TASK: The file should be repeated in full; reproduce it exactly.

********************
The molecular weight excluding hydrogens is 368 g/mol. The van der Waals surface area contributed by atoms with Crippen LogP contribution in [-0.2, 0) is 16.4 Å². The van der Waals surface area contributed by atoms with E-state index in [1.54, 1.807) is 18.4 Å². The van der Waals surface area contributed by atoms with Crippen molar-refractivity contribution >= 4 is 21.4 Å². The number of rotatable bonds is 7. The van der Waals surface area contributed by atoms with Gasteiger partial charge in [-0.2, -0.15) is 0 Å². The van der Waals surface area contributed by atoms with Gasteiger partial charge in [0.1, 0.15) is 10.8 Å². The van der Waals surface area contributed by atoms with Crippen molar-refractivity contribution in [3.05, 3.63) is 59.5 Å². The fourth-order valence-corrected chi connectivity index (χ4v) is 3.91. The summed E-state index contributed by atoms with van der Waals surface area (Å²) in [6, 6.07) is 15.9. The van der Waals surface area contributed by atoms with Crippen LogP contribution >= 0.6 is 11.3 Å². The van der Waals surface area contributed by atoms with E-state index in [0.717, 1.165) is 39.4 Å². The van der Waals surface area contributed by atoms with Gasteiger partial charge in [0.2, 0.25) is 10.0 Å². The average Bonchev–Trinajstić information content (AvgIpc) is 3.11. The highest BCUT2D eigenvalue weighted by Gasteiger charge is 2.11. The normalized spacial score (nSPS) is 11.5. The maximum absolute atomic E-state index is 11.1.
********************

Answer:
The molecular weight excluding hydrogens is 368 g/mol. The van der Waals surface area contributed by atoms with Crippen LogP contribution in [-0.2, 0) is 16.4 Å². The van der Waals surface area contributed by atoms with E-state index in [1.54, 1.807) is 18.4 Å². The van der Waals surface area contributed by atoms with Crippen molar-refractivity contribution >= 4 is 21.4 Å². The number of rotatable bonds is 7. The van der Waals surface area contributed by atoms with Gasteiger partial charge in [-0.2, -0.15) is 0 Å². The van der Waals surface area contributed by atoms with Gasteiger partial charge in [0.1, 0.15) is 10.8 Å². The van der Waals surface area contributed by atoms with Crippen molar-refractivity contribution in [3.05, 3.63) is 59.5 Å². The fourth-order valence-corrected chi connectivity index (χ4v) is 3.91. The summed E-state index contributed by atoms with van der Waals surface area (Å²) in [6, 6.07) is 15.9. The van der Waals surface area contributed by atoms with Crippen LogP contribution >= 0.6 is 11.3 Å². The van der Waals surface area contributed by atoms with E-state index in [0.717, 1.165) is 39.4 Å². The van der Waals surface area contributed by atoms with Gasteiger partial charge in [0.2, 0.25) is 10.0 Å². The average Bonchev–Trinajstić information content (AvgIpc) is 3.11. The highest BCUT2D eigenvalue weighted by Gasteiger charge is 2.11. The normalized spacial score (nSPS) is 11.5. The maximum absolute atomic E-state index is 11.1.